The term “baptismal regeneration” is thrown around a lot in discussions and debates about baptism. It is very important to define the term first before engaging in any debate on the topic because it is often misunderstood and therefore misapplied, or misrepresented.
It must be noted the ways “baptismal regeneration” is spoken about. To the critics of New Testament baptism, the term is used most of the time to misrepresent the position of the church of Christ. Hopefully this will help to set the record straight and clarify much misrepresentation. There are two ways “baptismal regeneration” is taught:
1.) There are some groups who teach “baptismal regeneration” in the sense that baptism has some wondrous power in the water itself. Subjects of this baptism are usually infants and these groups also teach the false doctrine of “original sin”. Subjects of this baptism are usually void of the Scriptural pre-requisites of FAITH and REPENTANCE. These groups teach baptism alone, excluding the essential “elements” of faith and repentance as prerequisites, is valid for salvation. The Catholic Church is the most well known and recognized of all the groups who teach this view. But it should be obvious that unless the individual being “baptized” has any kind of understanding or awareness, that this kind of “baptism” can be nothing more than a man-made tradition. It is merely “getting wet.”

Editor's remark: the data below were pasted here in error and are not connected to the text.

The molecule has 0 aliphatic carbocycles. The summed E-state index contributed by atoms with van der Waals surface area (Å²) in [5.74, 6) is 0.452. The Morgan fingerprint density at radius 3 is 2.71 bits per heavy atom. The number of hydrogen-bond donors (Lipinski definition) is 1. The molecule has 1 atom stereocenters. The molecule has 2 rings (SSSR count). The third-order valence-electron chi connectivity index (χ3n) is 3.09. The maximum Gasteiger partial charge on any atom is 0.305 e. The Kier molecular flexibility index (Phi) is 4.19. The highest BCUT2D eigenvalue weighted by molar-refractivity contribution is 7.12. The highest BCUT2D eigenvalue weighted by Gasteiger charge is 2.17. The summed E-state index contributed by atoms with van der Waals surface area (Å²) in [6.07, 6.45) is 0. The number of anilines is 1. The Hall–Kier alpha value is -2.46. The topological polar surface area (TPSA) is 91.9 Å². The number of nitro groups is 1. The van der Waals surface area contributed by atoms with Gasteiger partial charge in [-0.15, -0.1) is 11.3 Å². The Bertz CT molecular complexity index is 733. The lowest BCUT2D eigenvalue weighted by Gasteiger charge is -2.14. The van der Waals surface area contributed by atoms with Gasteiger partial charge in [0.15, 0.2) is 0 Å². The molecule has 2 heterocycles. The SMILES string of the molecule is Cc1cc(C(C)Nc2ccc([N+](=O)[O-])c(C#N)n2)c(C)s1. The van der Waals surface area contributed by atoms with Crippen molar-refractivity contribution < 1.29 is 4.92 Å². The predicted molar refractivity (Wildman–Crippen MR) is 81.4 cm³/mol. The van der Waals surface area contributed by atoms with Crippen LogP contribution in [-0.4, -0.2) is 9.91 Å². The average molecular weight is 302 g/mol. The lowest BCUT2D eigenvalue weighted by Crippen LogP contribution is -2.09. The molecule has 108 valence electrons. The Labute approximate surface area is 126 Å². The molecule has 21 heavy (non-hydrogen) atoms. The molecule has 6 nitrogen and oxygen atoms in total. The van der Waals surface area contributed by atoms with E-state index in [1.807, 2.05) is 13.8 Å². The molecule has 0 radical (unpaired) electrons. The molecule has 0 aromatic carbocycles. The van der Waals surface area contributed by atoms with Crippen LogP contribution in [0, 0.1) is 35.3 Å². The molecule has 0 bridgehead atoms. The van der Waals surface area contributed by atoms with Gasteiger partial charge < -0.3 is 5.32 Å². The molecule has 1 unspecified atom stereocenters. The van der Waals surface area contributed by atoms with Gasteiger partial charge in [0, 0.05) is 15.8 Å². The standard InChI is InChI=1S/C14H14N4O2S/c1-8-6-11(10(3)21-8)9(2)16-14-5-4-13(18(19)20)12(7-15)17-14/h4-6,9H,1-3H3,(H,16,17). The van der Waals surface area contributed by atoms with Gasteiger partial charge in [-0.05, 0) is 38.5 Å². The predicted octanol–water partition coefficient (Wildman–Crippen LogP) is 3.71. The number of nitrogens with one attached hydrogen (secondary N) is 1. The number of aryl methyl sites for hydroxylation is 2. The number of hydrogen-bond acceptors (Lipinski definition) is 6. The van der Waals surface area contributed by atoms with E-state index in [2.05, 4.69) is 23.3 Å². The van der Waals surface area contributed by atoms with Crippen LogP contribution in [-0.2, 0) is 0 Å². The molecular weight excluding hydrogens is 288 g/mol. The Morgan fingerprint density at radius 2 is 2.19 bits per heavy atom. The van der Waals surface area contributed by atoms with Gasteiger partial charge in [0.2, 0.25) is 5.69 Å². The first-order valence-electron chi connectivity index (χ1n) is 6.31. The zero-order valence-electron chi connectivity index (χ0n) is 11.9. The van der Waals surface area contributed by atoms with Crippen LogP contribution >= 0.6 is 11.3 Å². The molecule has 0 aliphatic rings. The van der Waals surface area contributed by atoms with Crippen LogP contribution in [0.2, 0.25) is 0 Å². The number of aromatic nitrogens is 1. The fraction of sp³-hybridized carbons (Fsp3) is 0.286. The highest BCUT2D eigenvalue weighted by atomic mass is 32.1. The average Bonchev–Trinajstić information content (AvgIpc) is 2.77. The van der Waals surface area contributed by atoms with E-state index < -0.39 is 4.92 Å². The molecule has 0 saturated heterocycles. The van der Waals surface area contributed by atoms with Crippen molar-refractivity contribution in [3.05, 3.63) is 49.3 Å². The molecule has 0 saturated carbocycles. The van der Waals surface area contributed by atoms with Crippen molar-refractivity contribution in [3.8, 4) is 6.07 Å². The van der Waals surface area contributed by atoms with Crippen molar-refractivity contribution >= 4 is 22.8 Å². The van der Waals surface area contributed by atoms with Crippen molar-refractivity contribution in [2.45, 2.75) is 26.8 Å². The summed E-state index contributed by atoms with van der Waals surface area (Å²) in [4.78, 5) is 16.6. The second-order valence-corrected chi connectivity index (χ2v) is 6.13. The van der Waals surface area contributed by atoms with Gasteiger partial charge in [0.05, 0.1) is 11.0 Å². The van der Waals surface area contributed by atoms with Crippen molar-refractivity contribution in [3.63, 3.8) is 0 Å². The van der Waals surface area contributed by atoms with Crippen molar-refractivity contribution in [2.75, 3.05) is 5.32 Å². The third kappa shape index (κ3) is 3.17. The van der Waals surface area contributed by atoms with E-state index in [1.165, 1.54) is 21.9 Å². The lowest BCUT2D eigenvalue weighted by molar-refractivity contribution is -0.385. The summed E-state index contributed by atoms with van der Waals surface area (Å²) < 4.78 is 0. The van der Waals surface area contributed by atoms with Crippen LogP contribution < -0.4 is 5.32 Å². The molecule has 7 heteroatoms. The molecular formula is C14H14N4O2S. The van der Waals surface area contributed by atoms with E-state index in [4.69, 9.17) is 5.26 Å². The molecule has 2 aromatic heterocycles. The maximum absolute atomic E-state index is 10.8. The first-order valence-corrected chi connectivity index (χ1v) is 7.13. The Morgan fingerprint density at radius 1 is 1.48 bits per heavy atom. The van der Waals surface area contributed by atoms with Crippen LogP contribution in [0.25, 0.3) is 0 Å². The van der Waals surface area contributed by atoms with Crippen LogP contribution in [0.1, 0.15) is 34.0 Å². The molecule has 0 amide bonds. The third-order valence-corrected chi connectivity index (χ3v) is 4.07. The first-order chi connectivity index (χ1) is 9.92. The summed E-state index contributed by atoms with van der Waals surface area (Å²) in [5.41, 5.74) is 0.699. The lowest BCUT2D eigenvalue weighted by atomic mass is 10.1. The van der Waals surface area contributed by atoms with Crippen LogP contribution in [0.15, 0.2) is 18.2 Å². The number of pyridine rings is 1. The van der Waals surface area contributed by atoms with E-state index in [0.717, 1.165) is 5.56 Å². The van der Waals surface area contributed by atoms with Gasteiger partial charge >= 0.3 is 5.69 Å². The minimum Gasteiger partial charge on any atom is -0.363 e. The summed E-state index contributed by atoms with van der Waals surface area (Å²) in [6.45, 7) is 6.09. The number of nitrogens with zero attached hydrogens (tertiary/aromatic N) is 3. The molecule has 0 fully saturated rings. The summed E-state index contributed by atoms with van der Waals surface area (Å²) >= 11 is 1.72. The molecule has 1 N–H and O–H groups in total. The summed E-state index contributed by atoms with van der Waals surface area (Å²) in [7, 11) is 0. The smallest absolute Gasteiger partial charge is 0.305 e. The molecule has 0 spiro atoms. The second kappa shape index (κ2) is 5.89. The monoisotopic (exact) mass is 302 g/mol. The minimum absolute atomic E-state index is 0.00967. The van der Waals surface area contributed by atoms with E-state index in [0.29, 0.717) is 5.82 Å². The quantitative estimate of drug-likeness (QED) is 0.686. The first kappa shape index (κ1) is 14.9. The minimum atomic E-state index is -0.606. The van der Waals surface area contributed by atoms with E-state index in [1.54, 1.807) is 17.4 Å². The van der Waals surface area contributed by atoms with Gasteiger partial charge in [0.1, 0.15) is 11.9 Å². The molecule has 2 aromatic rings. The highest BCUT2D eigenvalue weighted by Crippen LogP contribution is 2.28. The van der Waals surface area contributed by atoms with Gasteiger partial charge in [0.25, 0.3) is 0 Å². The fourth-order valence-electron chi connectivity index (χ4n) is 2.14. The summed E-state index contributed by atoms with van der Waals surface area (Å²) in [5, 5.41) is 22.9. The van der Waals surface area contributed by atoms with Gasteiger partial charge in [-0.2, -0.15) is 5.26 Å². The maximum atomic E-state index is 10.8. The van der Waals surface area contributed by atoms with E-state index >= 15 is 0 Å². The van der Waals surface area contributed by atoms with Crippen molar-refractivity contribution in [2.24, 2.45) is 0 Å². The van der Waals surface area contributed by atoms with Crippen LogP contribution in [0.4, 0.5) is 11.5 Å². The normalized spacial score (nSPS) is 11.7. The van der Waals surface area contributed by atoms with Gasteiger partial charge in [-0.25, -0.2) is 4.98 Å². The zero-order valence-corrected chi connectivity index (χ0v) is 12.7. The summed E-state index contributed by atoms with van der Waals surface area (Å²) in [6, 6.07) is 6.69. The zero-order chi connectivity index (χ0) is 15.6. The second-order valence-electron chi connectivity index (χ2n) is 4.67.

2.) Then there is the New Testament teaching on baptism. The New Testament teaching on baptism requires the “elements” of FAITH and REPENTANCE to be present in the heart and mind of the candidate seeking baptism at time of immersion. It is when faith and repentance are combined in baptism that conversion occurs. It is not faith alone. It is not repentance alone. It is not baptism alone. Biblical conversion consists of faith, repentance and baptism, together. It could be said that faith and repentance are the “active ingredients” in baptism.
When considering all the conversions in the book of Acts, it can be clearly demonstrated that all three of these elements are present (faith, repentance, and baptism). Through baptism God cleanses our sins in the blood of Christ at this point of our obedience and faith. So “regeneration” does indeed occur at baptism. It occurs as a result of man obeying God and claiming His promise to forgive our sins (Acts 2:38-39). But the “regeneration” is accomplished by God’s power, not by man’s.
Not by works of righteousness which we have done, but according to his mercy he saved us, by the washing of regeneration, and renewal of the Holy Spirit
The word "washing" is from the Greek word loutron, which refers to (according to Thayer's Lexicon) the act of bathing and is used here in the New Testament and in other writings to refer to baptism. The word "regeneration" is from the Greek word palingenesia, which is taken from two root words "born" and "again."
The Merriam Webster Dictionary defines the word “regenerate” as to be spiritually reborn or converted. (See John 3:3-5)
God applied your sins to Jesus at the cross 2,000 years ago--before you were even born.
God applies the cross to your sins today when you are baptized.
So if Christ’s blood was shed for us nearly 2,000 years ago, and it is at the point of baptism we can come into contact with the blood of Jesus, it can truly be said we are saved through faith and grace.